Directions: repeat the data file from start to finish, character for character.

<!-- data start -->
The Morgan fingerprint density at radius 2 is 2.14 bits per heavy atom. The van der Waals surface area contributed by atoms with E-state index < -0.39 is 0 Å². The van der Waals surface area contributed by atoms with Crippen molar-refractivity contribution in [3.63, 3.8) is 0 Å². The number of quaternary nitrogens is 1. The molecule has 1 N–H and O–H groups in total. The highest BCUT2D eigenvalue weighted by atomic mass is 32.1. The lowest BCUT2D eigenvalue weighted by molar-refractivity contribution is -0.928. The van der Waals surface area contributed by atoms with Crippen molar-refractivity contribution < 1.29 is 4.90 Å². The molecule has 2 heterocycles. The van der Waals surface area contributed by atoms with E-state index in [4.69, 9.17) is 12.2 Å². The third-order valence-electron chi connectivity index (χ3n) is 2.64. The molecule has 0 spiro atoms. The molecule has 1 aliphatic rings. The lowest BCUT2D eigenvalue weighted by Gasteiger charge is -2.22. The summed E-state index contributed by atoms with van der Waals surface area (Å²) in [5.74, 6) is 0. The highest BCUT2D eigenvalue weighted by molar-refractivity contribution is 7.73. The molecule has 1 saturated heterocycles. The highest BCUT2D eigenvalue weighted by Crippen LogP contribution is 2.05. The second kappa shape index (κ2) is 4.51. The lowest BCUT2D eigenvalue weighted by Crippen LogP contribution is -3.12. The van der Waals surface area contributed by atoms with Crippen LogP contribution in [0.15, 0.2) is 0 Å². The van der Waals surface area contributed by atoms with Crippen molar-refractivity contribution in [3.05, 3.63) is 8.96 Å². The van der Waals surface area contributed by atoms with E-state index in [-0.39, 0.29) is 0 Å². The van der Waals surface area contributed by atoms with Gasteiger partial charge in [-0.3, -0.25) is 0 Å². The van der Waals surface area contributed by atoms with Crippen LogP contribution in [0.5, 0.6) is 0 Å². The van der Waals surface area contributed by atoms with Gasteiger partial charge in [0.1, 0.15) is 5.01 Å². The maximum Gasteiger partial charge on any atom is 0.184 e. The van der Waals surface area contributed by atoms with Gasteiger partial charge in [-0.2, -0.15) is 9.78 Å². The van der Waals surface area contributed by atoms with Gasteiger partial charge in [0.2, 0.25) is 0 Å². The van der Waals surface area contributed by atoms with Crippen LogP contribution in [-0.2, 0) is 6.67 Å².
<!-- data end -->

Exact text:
The Morgan fingerprint density at radius 2 is 2.14 bits per heavy atom. The van der Waals surface area contributed by atoms with E-state index < -0.39 is 0 Å². The van der Waals surface area contributed by atoms with Crippen molar-refractivity contribution in [3.63, 3.8) is 0 Å². The number of quaternary nitrogens is 1. The molecule has 1 N–H and O–H groups in total. The highest BCUT2D eigenvalue weighted by atomic mass is 32.1. The lowest BCUT2D eigenvalue weighted by molar-refractivity contribution is -0.928. The van der Waals surface area contributed by atoms with Crippen molar-refractivity contribution < 1.29 is 4.90 Å². The molecule has 2 heterocycles. The van der Waals surface area contributed by atoms with E-state index in [4.69, 9.17) is 12.2 Å². The third-order valence-electron chi connectivity index (χ3n) is 2.64. The molecule has 0 spiro atoms. The molecule has 1 aliphatic rings. The lowest BCUT2D eigenvalue weighted by Gasteiger charge is -2.22. The summed E-state index contributed by atoms with van der Waals surface area (Å²) in [5.74, 6) is 0. The highest BCUT2D eigenvalue weighted by molar-refractivity contribution is 7.73. The molecule has 1 saturated heterocycles. The highest BCUT2D eigenvalue weighted by Crippen LogP contribution is 2.05. The second kappa shape index (κ2) is 4.51. The lowest BCUT2D eigenvalue weighted by Crippen LogP contribution is -3.12. The van der Waals surface area contributed by atoms with Crippen LogP contribution in [0.15, 0.2) is 0 Å². The van der Waals surface area contributed by atoms with Crippen molar-refractivity contribution in [3.05, 3.63) is 8.96 Å². The van der Waals surface area contributed by atoms with E-state index in [-0.39, 0.29) is 0 Å². The van der Waals surface area contributed by atoms with Gasteiger partial charge in [-0.3, -0.25) is 0 Å². The van der Waals surface area contributed by atoms with Crippen LogP contribution in [0.5, 0.6) is 0 Å². The van der Waals surface area contributed by atoms with Gasteiger partial charge in [0.1, 0.15) is 5.01 Å². The maximum Gasteiger partial charge on any atom is 0.184 e. The van der Waals surface area contributed by atoms with Gasteiger partial charge in [-0.2, -0.15) is 9.78 Å². The van der Waals surface area contributed by atoms with Gasteiger partial charge in [0.2, 0.25) is 0 Å². The van der Waals surface area contributed by atoms with Crippen LogP contribution in [-0.2, 0) is 6.67 Å².